Early Delaware Map





Delaware's Underground Railroad












      All along the Eastern Line of the Underground Railroad, there remain signs of those who passed secretly through. Delaware's Historic homes, barns, meetings and roads stand as a tangible legacy to the courage of those who escaped and those who helped them. Although many landmarks have unfortunately been razed in the years since the railroad operated, museums and historical organizations continue to collect and display what is left to evidence this time in history.

The Underground Railroad











" The Underground Railroad "
by Charles T. Webber, 1893

      Delaware, although technically a slave state, was a vital part of the Underground Railroad and it's legacy. The three counties of Delaware are a microcosm of the United States. The northernmost county, New Castle, is an urban and suburban industrial area; Wilmington, a city that is home to the world's largest chemical companies and credit card banks, represents a typical American metropolis, albeit on a somewhat smaller scale. Kent County lies in the middle of the state and straddles agrarian and industrial interests; the capital of the state, Dover, resides there. Sussex County is the southernmost county and is comprised largely of rural, farming interests.

      It is not an accident that grass roots abolitionist movements began in both New Castle and Kent County Quaker meetings. With Lancaster County's pacifist Amish community, Chester County, Pennsylvania's Quaker strongholds, Kent and New Castle Counties' Methodist and Quaker populations and Philadelphia's progressive Anti-Slavery offices nearby, the Great Awakening met with enthusiasm in the region. Delaware became the bridge to freedom for fugitives and the site of the last attempt at capture for slave hunters.

      The city of Wilmington, with "Thomas Garrett" - (click for bio), myriad seaman, stevadores, and willing conductors, served as the final stop to freedom before Philadelphia and New Jersey. After the second Fugitive Slave Law passed in 1850, requiring free citizens and lawmen alike to aid in the capture of escaped slaves in the free states, the city could not be seen any longer as the last stop before freedom, but an important resting point before the second leg of a very long journey to Canada.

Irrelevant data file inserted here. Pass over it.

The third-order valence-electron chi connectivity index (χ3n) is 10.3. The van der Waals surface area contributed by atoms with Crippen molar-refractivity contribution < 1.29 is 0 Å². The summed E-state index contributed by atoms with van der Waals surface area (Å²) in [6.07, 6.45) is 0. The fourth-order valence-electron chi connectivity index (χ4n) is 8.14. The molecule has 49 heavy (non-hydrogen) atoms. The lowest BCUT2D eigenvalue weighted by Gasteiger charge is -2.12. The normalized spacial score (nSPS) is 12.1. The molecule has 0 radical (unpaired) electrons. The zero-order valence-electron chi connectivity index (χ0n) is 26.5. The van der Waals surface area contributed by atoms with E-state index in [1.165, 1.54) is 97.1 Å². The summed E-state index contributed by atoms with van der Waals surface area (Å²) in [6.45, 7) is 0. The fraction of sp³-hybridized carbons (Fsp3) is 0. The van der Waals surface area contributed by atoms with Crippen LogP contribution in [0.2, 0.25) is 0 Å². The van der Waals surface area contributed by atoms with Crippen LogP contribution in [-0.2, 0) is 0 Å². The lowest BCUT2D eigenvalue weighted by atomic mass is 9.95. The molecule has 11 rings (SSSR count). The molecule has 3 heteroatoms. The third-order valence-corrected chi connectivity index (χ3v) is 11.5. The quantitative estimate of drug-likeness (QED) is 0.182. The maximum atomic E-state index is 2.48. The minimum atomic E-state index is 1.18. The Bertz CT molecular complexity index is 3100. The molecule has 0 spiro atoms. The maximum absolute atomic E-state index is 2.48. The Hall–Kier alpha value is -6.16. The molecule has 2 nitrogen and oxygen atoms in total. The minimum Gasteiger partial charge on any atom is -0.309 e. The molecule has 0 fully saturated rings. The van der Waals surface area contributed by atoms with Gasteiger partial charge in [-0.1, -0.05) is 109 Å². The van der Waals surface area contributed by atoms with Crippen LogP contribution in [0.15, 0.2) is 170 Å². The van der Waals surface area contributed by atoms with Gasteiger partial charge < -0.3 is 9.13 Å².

Delaware's position as a true border state, in a political sense, cannot be denied in spite of the state's decision to cast its lot with the Union at the outbreak of the Civil War. Although Abraham Lincoln's support within the state of Delaware grew between the elections of 1860 and 1864 (from 24% to 48% of total ballots cast), his was not an overwhelming brand of support as the statistics attest. In fact, Lincoln recognized Delaware's unique situation and used it for a political litmus test in November of 1861.

      President Lincoln proposed that the Delaware state legislature move to emancipate all of the state's slaves. In return, the federal government would reimburse slaveholders $500 for each slave set free. Because this proposal was never brought to a vote by the Delaware legislature, Lincoln's attempt at the use of diplomacy in the struggle to liberate slaves failed in Delaware and throughout the nation. As Lincoln had expressed to a Sussex County, Delaware slave holder, Benjamin Burton:

      "If I can get Delaware to undertake this plan, I'm sure the other border states will accept it. This is the cheapest and most humane way of ending this war and saving lives."